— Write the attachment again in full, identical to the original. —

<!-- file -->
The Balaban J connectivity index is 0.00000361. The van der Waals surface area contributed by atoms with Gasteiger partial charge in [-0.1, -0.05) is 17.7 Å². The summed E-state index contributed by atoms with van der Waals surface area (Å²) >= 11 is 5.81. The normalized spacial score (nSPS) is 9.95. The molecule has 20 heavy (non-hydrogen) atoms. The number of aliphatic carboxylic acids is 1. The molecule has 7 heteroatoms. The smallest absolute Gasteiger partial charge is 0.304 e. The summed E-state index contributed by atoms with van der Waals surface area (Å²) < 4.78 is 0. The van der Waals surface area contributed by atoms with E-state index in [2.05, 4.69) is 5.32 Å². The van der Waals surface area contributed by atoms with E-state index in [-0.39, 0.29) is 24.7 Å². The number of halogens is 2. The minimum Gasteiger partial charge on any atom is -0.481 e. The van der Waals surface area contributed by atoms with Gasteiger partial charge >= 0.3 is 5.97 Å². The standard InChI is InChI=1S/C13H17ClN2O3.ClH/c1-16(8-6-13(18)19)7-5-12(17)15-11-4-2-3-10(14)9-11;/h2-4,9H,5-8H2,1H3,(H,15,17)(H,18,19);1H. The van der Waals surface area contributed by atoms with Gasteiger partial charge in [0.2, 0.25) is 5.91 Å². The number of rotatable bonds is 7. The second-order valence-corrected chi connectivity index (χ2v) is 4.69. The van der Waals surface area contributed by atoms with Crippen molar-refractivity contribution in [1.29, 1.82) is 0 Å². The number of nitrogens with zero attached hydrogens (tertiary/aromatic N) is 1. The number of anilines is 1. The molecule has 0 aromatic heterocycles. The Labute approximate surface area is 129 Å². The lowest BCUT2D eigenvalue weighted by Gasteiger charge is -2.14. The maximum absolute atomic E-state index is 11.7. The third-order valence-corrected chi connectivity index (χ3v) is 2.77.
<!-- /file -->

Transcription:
The Balaban J connectivity index is 0.00000361. The van der Waals surface area contributed by atoms with Gasteiger partial charge in [-0.1, -0.05) is 17.7 Å². The summed E-state index contributed by atoms with van der Waals surface area (Å²) >= 11 is 5.81. The normalized spacial score (nSPS) is 9.95. The molecule has 20 heavy (non-hydrogen) atoms. The number of aliphatic carboxylic acids is 1. The molecule has 7 heteroatoms. The smallest absolute Gasteiger partial charge is 0.304 e. The summed E-state index contributed by atoms with van der Waals surface area (Å²) < 4.78 is 0. The van der Waals surface area contributed by atoms with E-state index in [2.05, 4.69) is 5.32 Å². The van der Waals surface area contributed by atoms with E-state index in [-0.39, 0.29) is 24.7 Å². The number of halogens is 2. The minimum Gasteiger partial charge on any atom is -0.481 e. The van der Waals surface area contributed by atoms with Gasteiger partial charge >= 0.3 is 5.97 Å². The standard InChI is InChI=1S/C13H17ClN2O3.ClH/c1-16(8-6-13(18)19)7-5-12(17)15-11-4-2-3-10(14)9-11;/h2-4,9H,5-8H2,1H3,(H,15,17)(H,18,19);1H. The van der Waals surface area contributed by atoms with Gasteiger partial charge in [0.2, 0.25) is 5.91 Å². The number of rotatable bonds is 7. The second-order valence-corrected chi connectivity index (χ2v) is 4.69. The van der Waals surface area contributed by atoms with Crippen molar-refractivity contribution in [1.29, 1.82) is 0 Å². The number of nitrogens with zero attached hydrogens (tertiary/aromatic N) is 1. The number of anilines is 1. The molecule has 0 aromatic heterocycles. The Labute approximate surface area is 129 Å². The lowest BCUT2D eigenvalue weighted by Gasteiger charge is -2.14. The maximum absolute atomic E-state index is 11.7. The third-order valence-corrected chi connectivity index (χ3v) is 2.77.